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Ascent of Mont du lac des Vents on 2017-05-20

Climber: Gabriel C

Other People:Solo Ascent
Only Party on Mountain
Date:Saturday, May 20, 2017
Ascent Type:Successful Summit Attained
    Motorized Transport to Trailhead:Car
Peak:Mont du lac des Vents
    Location:Canada-Québec
    Elevation:3510 ft / 1069 m

Ascent Trip Report

For this weekend, I wanted to explore the mountains just north of parc des Grands Jardins. Alain Côté had visited them the week before and had told me RTE 62 was manageable by car. I prepared a planning for two summits on Saturday with trailheads close together. In the morning, I woke up around 07:30 and got ready to leave by 08:30. I took the road, witnessing the absence of snow all along HWY 138, even at the highest point near Petite-rivière-Saint-François. I stopped for gas in Baie-Saint-Paul, then taking HWY 381 towards Saint-Urbain. There were a string of SUVs towing ATVs and touring motorcycles in front, making for slow progress. Outside of the village, we had to stop at a 5 minutes stoplight as there was some roadwork ahead. One of the SUVs seemed to dislike the bikes' cruising speed and drove up alongside them as we waited for the light. Of course, when the oncoming traffic arrived, they had to drive on the shoulder to get past that dumb driver. When the light turned green, both SUVs charged ahead of the bikes, cutting them off. That was some pretty dismal driving.

I passed the bikes on a safe straight and eventually caught up and passed the SUVs. Soon after that I reached RTE 62 and turned left. The surface was surprisingly good and the drive to the trailhead was straightforward. I passed over rivière Malbaie and it looked massively swollen. Just past kilometer 17, I reached the junction for RTE 627. I parked on the shoulder and got ready to head out. I packed my snowshoes and started off as Alain had told me he had needed them. The first part of the road was good, I could have driven on it, but when I went through a few bends and into a logging patch, I saw some snow banks on the road ahead. I was able to walk around them and kept ascending. On the way, I spotted a porcupine, lazily avoiding me on the roadside. I reached a crest and a junction that forked off to the left where the road bent right and dipped in a slight valley.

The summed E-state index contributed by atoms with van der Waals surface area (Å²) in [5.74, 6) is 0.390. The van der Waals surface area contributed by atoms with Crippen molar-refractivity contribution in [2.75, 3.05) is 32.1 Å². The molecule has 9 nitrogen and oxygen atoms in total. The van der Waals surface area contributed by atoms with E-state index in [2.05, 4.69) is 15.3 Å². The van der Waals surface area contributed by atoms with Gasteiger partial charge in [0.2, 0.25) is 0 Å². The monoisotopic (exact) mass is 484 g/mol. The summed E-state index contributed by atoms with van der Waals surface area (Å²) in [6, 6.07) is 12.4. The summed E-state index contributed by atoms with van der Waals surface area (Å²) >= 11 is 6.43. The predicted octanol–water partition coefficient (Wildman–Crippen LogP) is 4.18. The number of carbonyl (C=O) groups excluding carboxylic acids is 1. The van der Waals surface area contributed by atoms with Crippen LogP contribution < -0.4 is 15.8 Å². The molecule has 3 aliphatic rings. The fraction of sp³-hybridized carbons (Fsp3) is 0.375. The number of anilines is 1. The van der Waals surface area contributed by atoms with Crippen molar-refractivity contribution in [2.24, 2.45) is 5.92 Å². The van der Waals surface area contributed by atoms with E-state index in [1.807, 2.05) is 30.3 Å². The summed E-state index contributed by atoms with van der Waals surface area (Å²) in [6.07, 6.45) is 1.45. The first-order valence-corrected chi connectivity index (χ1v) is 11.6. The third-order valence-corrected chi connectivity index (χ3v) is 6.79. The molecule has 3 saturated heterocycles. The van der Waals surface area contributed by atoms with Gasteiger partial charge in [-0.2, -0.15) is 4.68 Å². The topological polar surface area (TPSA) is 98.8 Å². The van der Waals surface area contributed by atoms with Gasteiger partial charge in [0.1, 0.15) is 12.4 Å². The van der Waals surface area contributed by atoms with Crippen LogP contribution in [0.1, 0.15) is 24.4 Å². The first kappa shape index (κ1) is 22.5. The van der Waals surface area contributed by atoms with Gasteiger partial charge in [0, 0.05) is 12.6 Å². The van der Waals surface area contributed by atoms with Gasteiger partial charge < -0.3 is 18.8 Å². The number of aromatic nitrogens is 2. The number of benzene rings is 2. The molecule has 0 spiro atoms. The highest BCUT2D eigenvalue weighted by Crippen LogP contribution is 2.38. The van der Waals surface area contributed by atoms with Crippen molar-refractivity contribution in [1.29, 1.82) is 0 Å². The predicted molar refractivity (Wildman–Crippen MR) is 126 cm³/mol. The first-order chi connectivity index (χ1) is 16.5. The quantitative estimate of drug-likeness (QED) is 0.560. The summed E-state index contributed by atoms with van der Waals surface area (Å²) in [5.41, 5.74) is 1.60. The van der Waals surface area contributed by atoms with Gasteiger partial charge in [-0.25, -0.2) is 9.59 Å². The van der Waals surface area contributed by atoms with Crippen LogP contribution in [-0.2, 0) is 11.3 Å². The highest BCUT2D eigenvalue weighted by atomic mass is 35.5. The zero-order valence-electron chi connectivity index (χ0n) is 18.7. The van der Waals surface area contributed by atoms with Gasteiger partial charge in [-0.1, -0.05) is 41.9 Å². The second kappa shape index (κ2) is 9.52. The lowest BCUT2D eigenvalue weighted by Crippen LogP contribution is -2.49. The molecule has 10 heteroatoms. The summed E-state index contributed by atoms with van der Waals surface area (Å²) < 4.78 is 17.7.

On the downhill, there were a few snow banks on the road but nothing I couldn't circumvent easily. I passed another junction, this time on the right, and wondered if it could have been used to save some distance. I opted to use the plan I had prepared instead of risking a dead-end. The road climbed gently and then circled around a bump, heading east. At a left bend, I saw a junction where I wasn't sure if it was the one I was looking for. I checked the road ahead and saw it diverged significantly so I followed the new path, going east. I saw a second porcupine here and a few minutes later, as I descended into a dip, I saw a massive sink hole on the road at the low point. When I reached it, I saw it was maybe 5 feet deep and spanned almost the entire width of the road. I carefully made my way past and started ascending.